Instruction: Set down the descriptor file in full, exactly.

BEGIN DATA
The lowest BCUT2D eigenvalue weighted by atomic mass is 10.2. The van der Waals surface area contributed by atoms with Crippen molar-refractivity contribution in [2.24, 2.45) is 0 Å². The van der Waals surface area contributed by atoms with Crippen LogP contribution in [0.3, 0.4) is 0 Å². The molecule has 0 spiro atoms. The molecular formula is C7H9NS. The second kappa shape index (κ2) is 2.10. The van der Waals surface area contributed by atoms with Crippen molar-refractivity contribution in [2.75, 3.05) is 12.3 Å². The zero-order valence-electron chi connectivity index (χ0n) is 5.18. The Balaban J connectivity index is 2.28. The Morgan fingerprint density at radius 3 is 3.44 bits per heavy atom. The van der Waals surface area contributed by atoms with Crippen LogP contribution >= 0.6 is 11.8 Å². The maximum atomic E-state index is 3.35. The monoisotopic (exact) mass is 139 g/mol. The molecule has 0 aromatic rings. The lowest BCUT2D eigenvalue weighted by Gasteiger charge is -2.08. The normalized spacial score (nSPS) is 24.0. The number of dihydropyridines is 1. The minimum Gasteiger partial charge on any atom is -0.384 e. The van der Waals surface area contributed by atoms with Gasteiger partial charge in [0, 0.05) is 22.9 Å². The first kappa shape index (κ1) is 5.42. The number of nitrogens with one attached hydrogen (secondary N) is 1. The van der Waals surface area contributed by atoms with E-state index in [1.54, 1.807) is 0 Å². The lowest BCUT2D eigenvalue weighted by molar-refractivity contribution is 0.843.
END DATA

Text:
The lowest BCUT2D eigenvalue weighted by atomic mass is 10.2. The van der Waals surface area contributed by atoms with Crippen molar-refractivity contribution in [2.24, 2.45) is 0 Å². The van der Waals surface area contributed by atoms with Crippen LogP contribution in [0.3, 0.4) is 0 Å². The molecule has 0 spiro atoms. The molecular formula is C7H9NS. The second kappa shape index (κ2) is 2.10. The van der Waals surface area contributed by atoms with Crippen molar-refractivity contribution in [2.75, 3.05) is 12.3 Å². The zero-order valence-electron chi connectivity index (χ0n) is 5.18. The Balaban J connectivity index is 2.28. The Morgan fingerprint density at radius 3 is 3.44 bits per heavy atom. The van der Waals surface area contributed by atoms with Crippen LogP contribution >= 0.6 is 11.8 Å². The maximum atomic E-state index is 3.35. The monoisotopic (exact) mass is 139 g/mol. The molecule has 0 aromatic rings. The lowest BCUT2D eigenvalue weighted by Gasteiger charge is -2.08. The normalized spacial score (nSPS) is 24.0. The number of dihydropyridines is 1. The minimum Gasteiger partial charge on any atom is -0.384 e. The van der Waals surface area contributed by atoms with Gasteiger partial charge in [0, 0.05) is 22.9 Å². The first kappa shape index (κ1) is 5.42. The number of nitrogens with one attached hydrogen (secondary N) is 1. The van der Waals surface area contributed by atoms with E-state index in [1.54, 1.807) is 0 Å². The lowest BCUT2D eigenvalue weighted by molar-refractivity contribution is 0.843.